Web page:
Tuesday, April 23, 2019

Buddhism 'psychological' Essay Example | Topics and Well Written Essays - 500 words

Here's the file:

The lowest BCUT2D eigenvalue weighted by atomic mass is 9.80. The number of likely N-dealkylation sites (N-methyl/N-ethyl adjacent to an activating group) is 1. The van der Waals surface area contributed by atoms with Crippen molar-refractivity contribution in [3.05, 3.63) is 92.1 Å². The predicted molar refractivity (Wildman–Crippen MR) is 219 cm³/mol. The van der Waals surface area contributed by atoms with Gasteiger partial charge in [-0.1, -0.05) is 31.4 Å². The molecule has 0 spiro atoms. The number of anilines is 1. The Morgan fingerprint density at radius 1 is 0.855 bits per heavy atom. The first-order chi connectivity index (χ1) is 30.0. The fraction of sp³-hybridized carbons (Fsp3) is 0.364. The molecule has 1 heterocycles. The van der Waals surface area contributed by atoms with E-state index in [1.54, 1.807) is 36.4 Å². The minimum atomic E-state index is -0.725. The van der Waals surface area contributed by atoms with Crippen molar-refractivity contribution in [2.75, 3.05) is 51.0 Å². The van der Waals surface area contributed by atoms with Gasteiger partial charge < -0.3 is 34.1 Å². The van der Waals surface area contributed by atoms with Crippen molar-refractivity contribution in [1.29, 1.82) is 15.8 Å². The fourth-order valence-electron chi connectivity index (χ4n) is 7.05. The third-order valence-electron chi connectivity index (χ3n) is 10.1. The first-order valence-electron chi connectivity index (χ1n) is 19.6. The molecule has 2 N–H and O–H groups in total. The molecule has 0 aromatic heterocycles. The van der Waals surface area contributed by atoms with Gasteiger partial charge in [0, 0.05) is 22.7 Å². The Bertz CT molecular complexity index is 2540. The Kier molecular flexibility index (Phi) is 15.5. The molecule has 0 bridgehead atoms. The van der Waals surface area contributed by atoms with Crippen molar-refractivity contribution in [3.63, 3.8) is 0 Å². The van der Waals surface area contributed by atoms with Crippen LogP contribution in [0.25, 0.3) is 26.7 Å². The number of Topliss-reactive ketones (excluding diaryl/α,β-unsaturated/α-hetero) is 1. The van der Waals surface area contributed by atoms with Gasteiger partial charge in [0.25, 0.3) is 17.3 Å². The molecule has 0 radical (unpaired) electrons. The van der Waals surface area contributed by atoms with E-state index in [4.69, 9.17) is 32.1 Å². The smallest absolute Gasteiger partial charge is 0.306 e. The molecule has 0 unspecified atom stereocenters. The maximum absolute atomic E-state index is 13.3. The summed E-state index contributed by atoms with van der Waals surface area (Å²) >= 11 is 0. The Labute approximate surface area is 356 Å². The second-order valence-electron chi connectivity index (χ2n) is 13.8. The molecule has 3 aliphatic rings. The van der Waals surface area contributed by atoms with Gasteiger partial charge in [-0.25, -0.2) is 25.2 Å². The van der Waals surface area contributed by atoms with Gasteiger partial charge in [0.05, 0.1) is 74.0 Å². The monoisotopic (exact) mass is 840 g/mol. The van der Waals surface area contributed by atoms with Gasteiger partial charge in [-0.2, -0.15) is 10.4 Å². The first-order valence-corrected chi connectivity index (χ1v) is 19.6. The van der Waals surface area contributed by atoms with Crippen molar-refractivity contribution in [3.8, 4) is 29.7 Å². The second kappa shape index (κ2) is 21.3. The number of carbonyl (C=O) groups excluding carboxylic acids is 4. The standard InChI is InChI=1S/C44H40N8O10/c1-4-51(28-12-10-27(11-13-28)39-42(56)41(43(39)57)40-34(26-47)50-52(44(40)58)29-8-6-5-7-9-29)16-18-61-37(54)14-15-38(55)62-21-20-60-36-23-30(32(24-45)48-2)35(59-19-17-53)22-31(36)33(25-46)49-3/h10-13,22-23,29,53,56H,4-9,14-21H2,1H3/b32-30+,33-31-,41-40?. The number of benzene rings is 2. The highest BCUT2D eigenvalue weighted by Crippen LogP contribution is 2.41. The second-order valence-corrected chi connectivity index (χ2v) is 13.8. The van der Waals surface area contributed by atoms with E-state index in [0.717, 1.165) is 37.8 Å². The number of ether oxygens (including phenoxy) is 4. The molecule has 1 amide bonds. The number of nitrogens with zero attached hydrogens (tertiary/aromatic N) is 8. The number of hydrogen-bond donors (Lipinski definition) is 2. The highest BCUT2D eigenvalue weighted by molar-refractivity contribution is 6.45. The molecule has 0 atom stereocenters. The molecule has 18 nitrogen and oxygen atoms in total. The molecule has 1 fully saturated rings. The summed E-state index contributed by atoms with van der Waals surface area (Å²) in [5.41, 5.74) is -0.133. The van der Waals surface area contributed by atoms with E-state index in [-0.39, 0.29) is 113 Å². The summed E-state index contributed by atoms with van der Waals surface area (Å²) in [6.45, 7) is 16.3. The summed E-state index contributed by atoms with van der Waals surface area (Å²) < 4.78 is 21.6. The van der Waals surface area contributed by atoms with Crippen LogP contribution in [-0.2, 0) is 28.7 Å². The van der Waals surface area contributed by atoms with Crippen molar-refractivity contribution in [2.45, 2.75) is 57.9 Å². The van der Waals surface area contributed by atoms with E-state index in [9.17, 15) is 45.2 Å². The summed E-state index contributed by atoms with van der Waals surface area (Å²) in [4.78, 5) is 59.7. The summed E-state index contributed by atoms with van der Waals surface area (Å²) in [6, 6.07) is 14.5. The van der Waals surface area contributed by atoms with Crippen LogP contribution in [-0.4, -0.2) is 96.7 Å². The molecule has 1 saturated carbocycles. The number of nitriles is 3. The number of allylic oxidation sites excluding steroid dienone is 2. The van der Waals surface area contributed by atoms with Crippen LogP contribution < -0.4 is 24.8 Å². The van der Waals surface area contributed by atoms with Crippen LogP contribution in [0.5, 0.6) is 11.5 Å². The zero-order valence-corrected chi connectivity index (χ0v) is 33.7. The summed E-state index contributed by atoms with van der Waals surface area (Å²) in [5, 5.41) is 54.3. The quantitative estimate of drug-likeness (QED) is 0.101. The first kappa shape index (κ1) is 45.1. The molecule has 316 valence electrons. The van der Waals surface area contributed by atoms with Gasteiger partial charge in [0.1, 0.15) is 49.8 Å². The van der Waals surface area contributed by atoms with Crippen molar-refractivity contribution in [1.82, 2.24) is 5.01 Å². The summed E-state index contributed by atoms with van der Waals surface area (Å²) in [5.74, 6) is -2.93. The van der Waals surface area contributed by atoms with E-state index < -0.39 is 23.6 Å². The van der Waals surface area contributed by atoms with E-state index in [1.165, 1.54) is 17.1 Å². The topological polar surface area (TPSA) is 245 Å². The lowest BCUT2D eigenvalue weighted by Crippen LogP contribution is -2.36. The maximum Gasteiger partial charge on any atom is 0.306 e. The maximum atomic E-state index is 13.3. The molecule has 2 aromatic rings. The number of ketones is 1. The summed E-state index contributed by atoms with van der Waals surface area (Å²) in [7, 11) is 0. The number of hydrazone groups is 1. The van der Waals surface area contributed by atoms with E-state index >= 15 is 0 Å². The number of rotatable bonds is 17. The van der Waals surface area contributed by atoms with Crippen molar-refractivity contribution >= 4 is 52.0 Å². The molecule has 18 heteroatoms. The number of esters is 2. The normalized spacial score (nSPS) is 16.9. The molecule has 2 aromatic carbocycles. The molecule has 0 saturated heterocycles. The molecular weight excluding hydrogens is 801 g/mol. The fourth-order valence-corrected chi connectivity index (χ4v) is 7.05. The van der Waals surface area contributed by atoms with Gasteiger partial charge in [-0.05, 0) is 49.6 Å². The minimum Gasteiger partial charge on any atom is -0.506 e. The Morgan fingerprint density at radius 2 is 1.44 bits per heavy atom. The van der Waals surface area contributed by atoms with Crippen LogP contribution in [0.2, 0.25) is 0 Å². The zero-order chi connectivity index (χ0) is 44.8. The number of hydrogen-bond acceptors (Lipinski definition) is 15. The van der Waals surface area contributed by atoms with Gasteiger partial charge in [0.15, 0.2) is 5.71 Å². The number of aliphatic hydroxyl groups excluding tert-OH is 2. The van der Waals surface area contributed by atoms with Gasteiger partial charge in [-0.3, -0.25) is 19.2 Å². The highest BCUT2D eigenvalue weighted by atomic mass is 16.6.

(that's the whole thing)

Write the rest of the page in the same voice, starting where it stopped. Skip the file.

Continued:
Buddhism psychological - Essay ExampleBuddhism is typically an Eastern religion for it focuses on human throe and offers practical solutions to counter it. Rather than dealing with the paranormal and the supernatural, it is a practical philosophy toward life. In other words, Buddhism can be seen as offering psychological insights into the workings of the human mind, an ground of which will benefit the individual subject. Both Buddhism and psychological science can be seen as systems of philosophy.The idea of disengagement is a central Buddhist doctrine, which has strong resonance in modern psychoanalysis. Since much of human suffering arises from the loss of an attached object (which could be material, personal or emotional), Buddhism advices the practice of detaching oneself from such objects as a way of preventing hurt and loss. This idea is also expressed as the achievement of a state of inadequacy of require. But therein lies an important contradiction. If an individual set s a goal of attaining a state of lack of desire, and then he/she is getting attached to the goal. This paradox also has parallels in psychology, where it is referred to as neurosis. Just as desire is what brings about most human suffering, so does neurosis the cause of most psychological disturbances such as anxiety, panic, depression, obsessive behavior, etc. In this way there are strong similarities between Buddhism and psychology.Buddhism can be considered psychological in that it recognizes the importance of the psyche in perceiving and ascertaining the material world. It says that by controlling ones mind and pliant ones thoughts a great deal of personal tranquility can be achieved. Therapeutic techniques in psychology also attempt to do the same. The only difference is that while Buddhism uses the revelatory knowledge of Gautam Buddha in educational activity these techniques, modern psychology employs quasi-scientific theories about cognition and mental conditioning as part of the treatment. To the extent that predominate

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